Miami’s diverse restaurant scene has long offered an array of options for all dining occasions. And thanks to the recent arrival of several internationally renowned chefs and the emergence of new homegrown culinary talent, Miami’s restaurant scene is more exciting today than it’s ever been. Here’s a look at some of the celebrated and in-demand chefs who make the Magic City’s dining scene so superb.
Born and raised in the northern reaches of Thailand, “Chef Bee” Arreeratn is credited with bringing some of South Florida’s best Thai food to Miami. After stints as a sushi chef at Nobu and sous chef to Kevin Cory at Siam River, Chef Bee opened Oishi Thai in 2005. The celebrity chef remains the master behind the magic at Oishi, but he spends more of his time these days at NaiYaRa, the Sunset Harbor restaurant he opened in 2015.
Born and raised in Miami, Michelle Bernstein briefly studied ballet in New York before an injury heralded her return. She enrolled as a student of culinary arts at Johnson and Wales University, and has been a darling of Miami’s culinary scene pretty much ever since. Bernstein was the talent behind Michy’s and Seagrape at Thompson. She also opened popular Design District cafe Crumb on Parchment, and has catered Art Basel Miami each of the last five years. The James Beard Award winner also has her own cookware line and frequently appears on television. She co-hosted the Food Network series Melting Pot and has battled Bobby Flay on Iron Chef. Bernstein is also the founder of Miami’s chapter of Common Threads, an organization committed to battling childhood obesity.
Brooklyn-born chef David Bracha moved to South Florida in 1988. After working with Norman Van Aken and Proal Perry at Hoexter’s Market and Supper Club, Bracha opened 411. The South Beach bistro made Bracha well-known in Miami. Since opening 411 in 1992, Bracha’s brought Miami Fishbone, Jake’s Bar & Grill, Oak Tavern, The River Seafood Oyster Bar in Brickell, and fast-casual concept Local Boy Poke to the area.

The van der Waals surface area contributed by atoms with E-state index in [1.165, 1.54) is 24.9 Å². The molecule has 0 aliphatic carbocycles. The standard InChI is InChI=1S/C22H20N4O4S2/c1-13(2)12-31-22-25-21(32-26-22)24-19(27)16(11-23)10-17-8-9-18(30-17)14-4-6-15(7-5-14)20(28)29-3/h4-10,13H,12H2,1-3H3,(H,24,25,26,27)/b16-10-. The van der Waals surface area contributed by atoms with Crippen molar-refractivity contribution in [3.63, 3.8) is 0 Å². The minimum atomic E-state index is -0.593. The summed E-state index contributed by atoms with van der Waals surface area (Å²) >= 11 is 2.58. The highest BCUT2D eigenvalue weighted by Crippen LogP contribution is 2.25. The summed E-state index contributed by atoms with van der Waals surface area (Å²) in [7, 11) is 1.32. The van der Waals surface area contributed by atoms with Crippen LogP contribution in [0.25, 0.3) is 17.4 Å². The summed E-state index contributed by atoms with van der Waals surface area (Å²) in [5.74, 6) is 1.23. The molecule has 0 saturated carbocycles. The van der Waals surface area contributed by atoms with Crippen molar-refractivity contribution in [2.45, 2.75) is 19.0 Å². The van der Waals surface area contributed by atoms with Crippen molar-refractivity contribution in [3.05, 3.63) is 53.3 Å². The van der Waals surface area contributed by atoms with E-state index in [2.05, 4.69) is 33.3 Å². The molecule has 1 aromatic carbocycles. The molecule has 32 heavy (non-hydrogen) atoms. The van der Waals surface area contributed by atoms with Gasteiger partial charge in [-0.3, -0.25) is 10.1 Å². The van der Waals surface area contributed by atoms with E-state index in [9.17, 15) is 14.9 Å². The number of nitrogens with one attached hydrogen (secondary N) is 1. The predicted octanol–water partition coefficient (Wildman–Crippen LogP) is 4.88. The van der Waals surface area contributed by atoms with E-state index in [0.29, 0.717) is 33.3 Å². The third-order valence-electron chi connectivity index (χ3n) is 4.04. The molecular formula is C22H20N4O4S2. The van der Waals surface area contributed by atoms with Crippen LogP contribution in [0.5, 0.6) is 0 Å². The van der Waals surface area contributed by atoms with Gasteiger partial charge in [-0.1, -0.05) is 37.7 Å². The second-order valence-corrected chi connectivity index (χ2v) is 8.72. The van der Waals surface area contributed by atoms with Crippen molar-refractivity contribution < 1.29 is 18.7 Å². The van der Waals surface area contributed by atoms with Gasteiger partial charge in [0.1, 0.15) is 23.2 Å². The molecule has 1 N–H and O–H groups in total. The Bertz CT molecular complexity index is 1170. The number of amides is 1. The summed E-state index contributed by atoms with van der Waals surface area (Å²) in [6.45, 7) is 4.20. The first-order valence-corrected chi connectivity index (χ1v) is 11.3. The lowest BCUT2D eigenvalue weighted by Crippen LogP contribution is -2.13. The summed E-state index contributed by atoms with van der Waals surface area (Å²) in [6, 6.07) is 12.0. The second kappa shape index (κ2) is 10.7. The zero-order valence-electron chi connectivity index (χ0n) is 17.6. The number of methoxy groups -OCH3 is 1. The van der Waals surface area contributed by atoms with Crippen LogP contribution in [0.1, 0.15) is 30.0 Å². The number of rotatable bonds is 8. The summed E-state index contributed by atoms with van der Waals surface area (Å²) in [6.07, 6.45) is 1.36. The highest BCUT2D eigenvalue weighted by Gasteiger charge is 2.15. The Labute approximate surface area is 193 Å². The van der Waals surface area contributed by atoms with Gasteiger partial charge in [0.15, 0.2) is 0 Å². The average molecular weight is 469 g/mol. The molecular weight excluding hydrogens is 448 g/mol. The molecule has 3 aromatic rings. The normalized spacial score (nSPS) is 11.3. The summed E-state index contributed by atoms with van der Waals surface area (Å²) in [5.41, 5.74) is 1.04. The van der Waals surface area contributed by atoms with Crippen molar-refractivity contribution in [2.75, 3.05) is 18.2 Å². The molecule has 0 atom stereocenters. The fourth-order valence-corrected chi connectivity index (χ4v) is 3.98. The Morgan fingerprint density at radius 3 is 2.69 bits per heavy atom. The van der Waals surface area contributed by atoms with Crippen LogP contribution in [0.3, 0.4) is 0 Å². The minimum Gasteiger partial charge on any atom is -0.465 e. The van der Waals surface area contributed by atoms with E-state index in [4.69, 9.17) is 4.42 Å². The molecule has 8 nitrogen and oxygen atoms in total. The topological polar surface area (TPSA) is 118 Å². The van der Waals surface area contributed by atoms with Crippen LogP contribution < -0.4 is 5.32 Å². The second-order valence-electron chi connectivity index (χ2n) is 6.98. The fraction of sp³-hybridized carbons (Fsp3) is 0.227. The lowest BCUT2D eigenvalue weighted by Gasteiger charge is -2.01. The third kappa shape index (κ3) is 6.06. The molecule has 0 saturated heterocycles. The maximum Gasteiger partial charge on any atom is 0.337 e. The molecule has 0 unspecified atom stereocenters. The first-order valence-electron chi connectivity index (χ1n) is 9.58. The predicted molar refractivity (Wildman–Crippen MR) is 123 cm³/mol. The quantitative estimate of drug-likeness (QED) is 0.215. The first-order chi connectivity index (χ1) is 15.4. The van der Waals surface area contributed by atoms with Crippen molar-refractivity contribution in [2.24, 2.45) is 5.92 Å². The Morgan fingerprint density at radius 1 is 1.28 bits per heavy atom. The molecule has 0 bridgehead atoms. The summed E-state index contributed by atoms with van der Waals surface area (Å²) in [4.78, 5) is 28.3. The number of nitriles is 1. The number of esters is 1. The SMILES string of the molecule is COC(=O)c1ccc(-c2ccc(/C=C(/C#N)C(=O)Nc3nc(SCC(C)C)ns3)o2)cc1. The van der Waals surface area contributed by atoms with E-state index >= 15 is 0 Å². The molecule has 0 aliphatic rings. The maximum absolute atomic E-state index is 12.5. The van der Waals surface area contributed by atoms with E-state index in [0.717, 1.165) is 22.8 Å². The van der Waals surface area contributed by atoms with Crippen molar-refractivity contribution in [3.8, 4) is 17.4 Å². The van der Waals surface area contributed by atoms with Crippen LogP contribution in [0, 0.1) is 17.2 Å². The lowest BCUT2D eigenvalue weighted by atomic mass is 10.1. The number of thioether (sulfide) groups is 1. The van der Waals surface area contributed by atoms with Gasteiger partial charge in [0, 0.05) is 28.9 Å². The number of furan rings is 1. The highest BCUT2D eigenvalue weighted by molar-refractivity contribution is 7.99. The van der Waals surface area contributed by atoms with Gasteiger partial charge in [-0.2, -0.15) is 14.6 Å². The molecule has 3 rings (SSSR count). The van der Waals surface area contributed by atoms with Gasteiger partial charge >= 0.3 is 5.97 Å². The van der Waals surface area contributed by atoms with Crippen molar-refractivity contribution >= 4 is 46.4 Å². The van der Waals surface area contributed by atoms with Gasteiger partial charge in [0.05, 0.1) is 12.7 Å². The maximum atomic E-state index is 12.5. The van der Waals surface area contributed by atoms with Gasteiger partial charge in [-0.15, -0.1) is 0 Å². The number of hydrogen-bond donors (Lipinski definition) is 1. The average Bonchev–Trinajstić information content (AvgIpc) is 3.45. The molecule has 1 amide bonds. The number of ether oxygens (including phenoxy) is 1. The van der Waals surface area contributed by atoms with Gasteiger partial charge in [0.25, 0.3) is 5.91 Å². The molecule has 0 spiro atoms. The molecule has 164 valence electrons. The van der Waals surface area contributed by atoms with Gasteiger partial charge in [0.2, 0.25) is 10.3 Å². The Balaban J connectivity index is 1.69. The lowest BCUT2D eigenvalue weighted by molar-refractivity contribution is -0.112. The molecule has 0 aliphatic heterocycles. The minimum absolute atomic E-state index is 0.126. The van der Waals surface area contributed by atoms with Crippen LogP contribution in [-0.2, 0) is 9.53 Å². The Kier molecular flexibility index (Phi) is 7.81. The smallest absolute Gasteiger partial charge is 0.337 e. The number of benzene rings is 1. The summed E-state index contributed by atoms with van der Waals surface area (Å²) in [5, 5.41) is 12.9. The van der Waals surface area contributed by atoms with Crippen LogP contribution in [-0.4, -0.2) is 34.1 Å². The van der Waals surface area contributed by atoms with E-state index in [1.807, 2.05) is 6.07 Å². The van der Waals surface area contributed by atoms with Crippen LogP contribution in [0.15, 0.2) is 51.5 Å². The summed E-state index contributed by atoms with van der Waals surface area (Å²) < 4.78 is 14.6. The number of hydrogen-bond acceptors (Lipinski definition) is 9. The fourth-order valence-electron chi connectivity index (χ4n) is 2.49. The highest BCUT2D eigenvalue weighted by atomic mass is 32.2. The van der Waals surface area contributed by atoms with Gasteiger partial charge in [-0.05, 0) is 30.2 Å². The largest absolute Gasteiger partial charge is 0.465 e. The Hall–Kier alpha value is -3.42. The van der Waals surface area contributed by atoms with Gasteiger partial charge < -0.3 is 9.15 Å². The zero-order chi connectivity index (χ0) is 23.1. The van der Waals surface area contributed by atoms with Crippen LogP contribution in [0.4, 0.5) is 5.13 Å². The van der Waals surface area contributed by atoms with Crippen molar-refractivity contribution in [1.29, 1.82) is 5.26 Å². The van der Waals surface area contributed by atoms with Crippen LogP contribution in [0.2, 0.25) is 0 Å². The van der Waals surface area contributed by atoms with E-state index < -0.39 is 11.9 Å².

Chef Adrianna Calvo was born in Chicago but spent most of her childhood in Miami. After studying culinary arts at Johnson and Wales and training with Patrick Lassaque at Five Diamond Mandarin Oriental, Calvo staged with Thomas Keller and Cindy Pawlcyn in Napa. Calvo’s time in Napa inspired her to open Adrianne’s Vineyard Restaurant and Wine Bar upon her return. More than after opening, Chef Adrianne’s is still one of the hardest places to score a table in the Magic City, especially on “Dark Dining” evenings. The two-time winner of Australia’s “Taste Down Under” food competition has also appeared on television’s Chopped and Food as a Lifestyle.
Soft-spoken chef Kevin Cory would like to keep a low profile. But when you create something as sensational as NAOE, that’s kind of hard. Only 16 people are lucky enough to dine at Kevin Cory’s omakase-style Japanese restaurant each evening. So, if you like seafood, start trying to make reservations. Believed by many to serve the best seafood in Miami, NAOE is one of only 60 restaurants to receive a five-star distinction from Forbes Travel Guide.
Back-to-back nomination for James Beard’s Rising Star Chef of the Year award are rare. But Colombian-born chef Sam Gorenstein, nominated in 2010 and 2011, is exceedingly accomplished for a 33-year-old in the industry. Gorenstein’s worked under Laurent Tourondel in New York and Michael Schwartz in Miami. He’s served as chef de cuisine at BLT Steak and executive chef for Miami’s Raleigh Hotel. And in 2012, Gorenstein opened seafood shack My Ceviche in SoFi. The affordable, wildly popular seafood restaurant has expanded to six locations, and Sam Gorenstein’s star power has skyrocketed. Residents of AMLI’s Dadeland apartment rentals live a five-minute drive from the South Miami outpost. Sam’s latest venture is Brickell Mediterranean kitchen Zuuk.
This list would not be complete without outstanding chef and savvy businessman Michael Schwarz. Any Miami residents unfamiliar with Schwartz prior to 2007 knew his name after he opened Michael’s Genuine Food and Drink in Miami’s Design District. In 2008, New York Times food critic Frank Bruni named Michael’s Genuine the fourth best new restaurant in the country. Schwartz’ other ventures include Cypress Tavern, Harry’s Pizzeria, and Restaurant Michael Schwartz at The Raleigh Hotel. Most recently, he opened Amare at Paraiso, a Latin-inspired restaurant with a menu prepared by two of Argentina’s most beloved chefs.
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